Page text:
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Full text of "Scientific Papers - Vi"

435.
THE PERCEPTION OF SOUND. [Nature, Vol. GIL p. 225, 1918.]
I DO not think that Helmholtz's theory of audition, whatever difficulties there may be in it, breaks down so completely as Dr Perrett represents*. According to him, one consequence of the theory would be that " when a tuning-fork is made to vibrate, no note can be heard, but only an unimaginable din." I cannot admit this inference. It is true that Helmholfcz's theory contemplates the response in greater or less degree of a rather large number of " resonators" with their associated nerves, the natural pitch of the resonators ranging over a certain interval. But there would be no dissonance, for in Helmholtz's view dissonance depends upon intermittent excitation of nerves, and this would not occur. So long as the vibration is maintained, every nerve would be uniformly excited. Neither is there any difficulty in attributing a simple perception to a rather complicated nervous excitation. Something of this kind is involved in the simple perception of yellow, resulting from a combination of excitations which would severally cause perceptions of red and green.
The fundamental question would appear to be the truth or otherwise of the theory associated with the name of J. Miiller. Whatever may be the difficulty of deciding it, the issue itself is simple enough. Can more than one kind of message be conveyed by a single nerve ? Does the nature of the message depend upon how the nerve is excited? In the case of sound—say from a fork of frequency 256—is there anything periodic of this frequency going on in the nerve, or nerves, which carry the message? It is rather difficult to believe it, especially when we remember that frequencies up to 10,000 per second have to be reckoned with. Even if we could accept this, what are we to think when we come to nerves conveying the sensation of light ? Can we believe that there are processes in action along the nerve repeated 101S times per second?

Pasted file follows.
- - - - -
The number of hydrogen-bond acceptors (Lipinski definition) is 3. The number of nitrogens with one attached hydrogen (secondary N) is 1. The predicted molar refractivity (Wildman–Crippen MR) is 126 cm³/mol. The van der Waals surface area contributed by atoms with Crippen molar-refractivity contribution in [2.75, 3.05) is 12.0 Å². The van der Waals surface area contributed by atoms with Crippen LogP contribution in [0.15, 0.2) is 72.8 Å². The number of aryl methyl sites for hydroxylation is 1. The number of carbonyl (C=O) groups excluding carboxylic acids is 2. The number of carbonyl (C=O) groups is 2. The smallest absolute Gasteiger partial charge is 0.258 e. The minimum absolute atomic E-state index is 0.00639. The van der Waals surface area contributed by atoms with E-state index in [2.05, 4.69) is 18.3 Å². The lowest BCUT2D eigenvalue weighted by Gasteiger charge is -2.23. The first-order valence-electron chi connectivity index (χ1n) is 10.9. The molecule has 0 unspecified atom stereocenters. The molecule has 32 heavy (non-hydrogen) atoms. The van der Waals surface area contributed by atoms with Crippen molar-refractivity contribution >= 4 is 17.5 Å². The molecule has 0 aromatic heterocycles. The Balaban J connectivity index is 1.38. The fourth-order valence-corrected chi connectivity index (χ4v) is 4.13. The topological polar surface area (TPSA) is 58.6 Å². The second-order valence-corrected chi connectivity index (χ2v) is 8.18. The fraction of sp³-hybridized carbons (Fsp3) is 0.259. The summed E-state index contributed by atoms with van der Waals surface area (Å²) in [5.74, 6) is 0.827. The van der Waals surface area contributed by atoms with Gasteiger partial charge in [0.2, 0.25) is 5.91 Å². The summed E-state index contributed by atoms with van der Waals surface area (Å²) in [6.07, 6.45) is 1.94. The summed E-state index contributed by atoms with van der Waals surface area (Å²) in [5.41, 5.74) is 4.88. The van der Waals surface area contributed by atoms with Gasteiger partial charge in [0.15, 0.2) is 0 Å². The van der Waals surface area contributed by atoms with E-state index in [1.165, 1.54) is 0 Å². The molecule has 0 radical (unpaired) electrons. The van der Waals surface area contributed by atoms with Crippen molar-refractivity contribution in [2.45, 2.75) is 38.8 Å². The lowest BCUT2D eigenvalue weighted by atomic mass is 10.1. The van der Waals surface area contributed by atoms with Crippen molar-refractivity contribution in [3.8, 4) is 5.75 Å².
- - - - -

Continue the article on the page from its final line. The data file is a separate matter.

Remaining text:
I do not touch upon the anatomical matters treated by Sir T. Wrightson and Prof. Keith, or upon the phonetic evidence brought forward with authority by Dr Perrett.
* Nature, Vol. cn. p. 184, 1918.n the direction of the primary light.